Judgements are a big part of my life.

I judge what the weather is going to be like in the morning (and whether I can trust the weather forecast) before I decide what I’m going to wear for the day.

I judge what mood my teenage son is going to be in – is it worth trying to have a conversation with him (even if he only responds with grunts) or will I actually get some real words out of him!

And, of course, I deal with court issued Judgments, which are great when you’re the one obtaining them, but not so great when you’re on the receiving end, particularly if you don’t believe that the judgment is justified.

Recently a client of mine was on the receiving end of a judgment that should not have been entered, due to an error of judgment by the other side.  Obviously, I’ll be going after them for costs (and getting a judgment against them!) but in the short term, I’ve got to deal with the practicalities.   The fact that my client has a judgment against his business that should not be there is clearly going to be damaging to his credit rating, as the Judgement would appear on the public Registry.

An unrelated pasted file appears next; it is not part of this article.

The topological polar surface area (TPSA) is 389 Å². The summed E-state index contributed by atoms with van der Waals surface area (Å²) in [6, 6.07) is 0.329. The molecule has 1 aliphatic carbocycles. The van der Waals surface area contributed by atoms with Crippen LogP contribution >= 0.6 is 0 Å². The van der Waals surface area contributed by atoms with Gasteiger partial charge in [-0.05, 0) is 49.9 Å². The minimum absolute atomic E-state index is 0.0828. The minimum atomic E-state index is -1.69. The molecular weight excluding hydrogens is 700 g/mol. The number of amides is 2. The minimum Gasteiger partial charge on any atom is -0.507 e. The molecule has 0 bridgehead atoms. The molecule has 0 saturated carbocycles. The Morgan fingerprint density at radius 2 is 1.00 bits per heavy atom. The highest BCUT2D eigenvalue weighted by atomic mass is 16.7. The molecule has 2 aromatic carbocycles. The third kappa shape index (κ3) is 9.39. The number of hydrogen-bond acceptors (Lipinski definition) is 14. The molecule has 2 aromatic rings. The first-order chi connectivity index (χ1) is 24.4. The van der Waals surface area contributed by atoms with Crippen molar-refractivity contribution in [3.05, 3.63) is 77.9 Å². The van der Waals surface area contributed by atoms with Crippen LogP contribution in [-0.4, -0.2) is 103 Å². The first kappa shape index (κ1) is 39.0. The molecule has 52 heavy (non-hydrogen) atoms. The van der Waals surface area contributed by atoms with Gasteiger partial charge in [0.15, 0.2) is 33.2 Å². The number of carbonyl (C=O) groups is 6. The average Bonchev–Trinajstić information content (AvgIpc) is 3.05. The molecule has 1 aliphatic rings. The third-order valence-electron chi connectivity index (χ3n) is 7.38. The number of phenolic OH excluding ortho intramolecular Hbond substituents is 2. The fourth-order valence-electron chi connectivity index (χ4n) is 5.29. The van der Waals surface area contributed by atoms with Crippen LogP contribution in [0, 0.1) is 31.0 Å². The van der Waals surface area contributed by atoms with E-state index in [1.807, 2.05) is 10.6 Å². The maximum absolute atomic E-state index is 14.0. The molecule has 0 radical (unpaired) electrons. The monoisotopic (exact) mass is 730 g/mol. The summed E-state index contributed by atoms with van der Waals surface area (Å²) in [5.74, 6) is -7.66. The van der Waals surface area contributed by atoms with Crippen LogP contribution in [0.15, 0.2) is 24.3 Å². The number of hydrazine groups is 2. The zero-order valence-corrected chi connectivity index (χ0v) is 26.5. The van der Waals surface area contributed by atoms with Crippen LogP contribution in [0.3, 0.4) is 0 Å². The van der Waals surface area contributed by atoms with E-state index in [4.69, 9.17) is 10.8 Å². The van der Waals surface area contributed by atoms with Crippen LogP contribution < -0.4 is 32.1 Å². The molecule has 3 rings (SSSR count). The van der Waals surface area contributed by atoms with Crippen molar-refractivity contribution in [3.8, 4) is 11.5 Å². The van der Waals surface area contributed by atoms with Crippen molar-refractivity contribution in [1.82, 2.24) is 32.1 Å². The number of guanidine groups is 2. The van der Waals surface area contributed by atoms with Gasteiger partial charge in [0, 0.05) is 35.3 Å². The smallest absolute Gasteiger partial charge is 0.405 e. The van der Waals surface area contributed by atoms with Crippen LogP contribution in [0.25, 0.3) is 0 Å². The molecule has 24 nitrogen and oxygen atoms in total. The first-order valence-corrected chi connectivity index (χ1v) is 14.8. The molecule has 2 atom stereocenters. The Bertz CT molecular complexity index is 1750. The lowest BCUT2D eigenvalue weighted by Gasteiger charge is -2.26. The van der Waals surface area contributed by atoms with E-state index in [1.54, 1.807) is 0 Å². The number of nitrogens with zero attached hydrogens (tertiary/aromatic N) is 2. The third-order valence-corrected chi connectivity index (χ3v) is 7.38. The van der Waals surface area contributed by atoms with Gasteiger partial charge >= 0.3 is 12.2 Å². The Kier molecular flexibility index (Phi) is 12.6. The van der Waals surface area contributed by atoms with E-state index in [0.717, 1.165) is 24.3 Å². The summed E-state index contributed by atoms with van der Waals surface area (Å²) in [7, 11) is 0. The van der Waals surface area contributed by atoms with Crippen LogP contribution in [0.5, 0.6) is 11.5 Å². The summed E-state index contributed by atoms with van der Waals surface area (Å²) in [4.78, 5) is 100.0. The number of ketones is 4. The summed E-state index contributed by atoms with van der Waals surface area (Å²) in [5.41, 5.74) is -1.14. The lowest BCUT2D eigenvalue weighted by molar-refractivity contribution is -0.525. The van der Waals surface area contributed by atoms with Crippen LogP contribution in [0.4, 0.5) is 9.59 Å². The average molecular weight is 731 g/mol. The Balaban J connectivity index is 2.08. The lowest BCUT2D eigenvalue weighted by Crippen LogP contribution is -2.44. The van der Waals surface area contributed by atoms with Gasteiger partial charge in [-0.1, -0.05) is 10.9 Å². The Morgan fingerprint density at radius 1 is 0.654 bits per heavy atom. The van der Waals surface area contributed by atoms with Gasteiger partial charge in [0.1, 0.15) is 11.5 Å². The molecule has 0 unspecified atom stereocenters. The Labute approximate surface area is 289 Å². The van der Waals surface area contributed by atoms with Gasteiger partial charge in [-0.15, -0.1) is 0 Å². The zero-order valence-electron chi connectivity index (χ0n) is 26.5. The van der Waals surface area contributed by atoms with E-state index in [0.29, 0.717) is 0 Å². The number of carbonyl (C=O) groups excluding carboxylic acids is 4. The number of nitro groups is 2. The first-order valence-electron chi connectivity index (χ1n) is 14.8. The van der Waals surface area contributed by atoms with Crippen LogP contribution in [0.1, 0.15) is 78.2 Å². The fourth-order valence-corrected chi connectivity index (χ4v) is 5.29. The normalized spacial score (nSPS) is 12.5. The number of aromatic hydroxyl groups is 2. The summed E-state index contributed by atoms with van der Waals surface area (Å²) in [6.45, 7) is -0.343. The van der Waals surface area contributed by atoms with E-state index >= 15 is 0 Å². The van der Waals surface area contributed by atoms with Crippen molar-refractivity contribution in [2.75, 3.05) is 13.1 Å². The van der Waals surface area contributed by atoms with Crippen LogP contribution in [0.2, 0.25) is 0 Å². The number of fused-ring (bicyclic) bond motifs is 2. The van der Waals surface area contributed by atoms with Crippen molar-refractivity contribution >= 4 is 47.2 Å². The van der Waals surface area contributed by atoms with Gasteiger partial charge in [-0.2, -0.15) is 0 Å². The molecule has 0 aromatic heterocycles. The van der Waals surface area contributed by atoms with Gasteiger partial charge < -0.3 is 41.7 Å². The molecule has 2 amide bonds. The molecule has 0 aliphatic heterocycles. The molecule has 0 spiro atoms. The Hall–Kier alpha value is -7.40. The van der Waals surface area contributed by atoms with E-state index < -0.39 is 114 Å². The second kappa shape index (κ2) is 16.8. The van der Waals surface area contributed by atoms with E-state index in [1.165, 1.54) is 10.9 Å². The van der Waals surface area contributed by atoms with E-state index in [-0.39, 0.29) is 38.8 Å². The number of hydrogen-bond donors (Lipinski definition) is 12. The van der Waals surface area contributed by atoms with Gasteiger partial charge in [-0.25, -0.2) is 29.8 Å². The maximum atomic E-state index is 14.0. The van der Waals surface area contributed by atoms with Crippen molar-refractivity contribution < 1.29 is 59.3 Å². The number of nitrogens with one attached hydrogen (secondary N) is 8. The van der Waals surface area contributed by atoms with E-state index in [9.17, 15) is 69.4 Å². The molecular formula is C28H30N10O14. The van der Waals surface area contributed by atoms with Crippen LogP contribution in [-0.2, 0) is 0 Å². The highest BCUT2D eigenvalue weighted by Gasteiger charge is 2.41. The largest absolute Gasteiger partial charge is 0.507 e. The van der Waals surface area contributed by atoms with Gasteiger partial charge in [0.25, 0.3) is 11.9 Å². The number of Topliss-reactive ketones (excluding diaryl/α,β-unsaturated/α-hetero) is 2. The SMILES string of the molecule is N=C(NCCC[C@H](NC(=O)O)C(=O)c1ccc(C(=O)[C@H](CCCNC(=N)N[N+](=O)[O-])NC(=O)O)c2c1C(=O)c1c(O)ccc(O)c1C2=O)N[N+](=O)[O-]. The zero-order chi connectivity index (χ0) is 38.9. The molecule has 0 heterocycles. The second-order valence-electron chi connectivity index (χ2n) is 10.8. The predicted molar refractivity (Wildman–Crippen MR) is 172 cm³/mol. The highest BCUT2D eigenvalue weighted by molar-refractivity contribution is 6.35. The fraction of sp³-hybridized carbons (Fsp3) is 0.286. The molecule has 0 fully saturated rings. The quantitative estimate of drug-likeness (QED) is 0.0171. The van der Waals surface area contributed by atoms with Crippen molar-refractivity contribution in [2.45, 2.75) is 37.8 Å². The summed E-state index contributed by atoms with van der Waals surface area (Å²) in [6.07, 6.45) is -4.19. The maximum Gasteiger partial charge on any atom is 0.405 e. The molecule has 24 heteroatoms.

So, the urgent thing was to get a consent order to set the judgment aside and get it removed from Registry.  Getting the consent order was the easy bit because the other side had no reason not to sign.  The difficult thing, however, was getting the court to seal the order, because until it’s sealed, it has relatively little value.  After weeks of chasing and harassing the court, the sealed order came through, and everyone celebrated.

Everyone, of course, except me!

What should happen is the Court should automatically send a copy of the sealed order to Registry, but without wishing to pass judgment, I know that you can’t rely on Courts to do what they are supposed to do, when they are supposed to do it.  A call to the Registry confirmed that they had not received the order from the Court but were happy to accept it from us and my client’s blemish free record was duly restored.

It’s easy to sit back and judge others, but it’s much better to be proactive (or have solicitors who are proactive on your behalf) and make sure that all of your paperwork is in order so that people don’t pass judgment on misinformation.

Kleyman & Co Solicitors.  Judge us on our actions as well as on our words.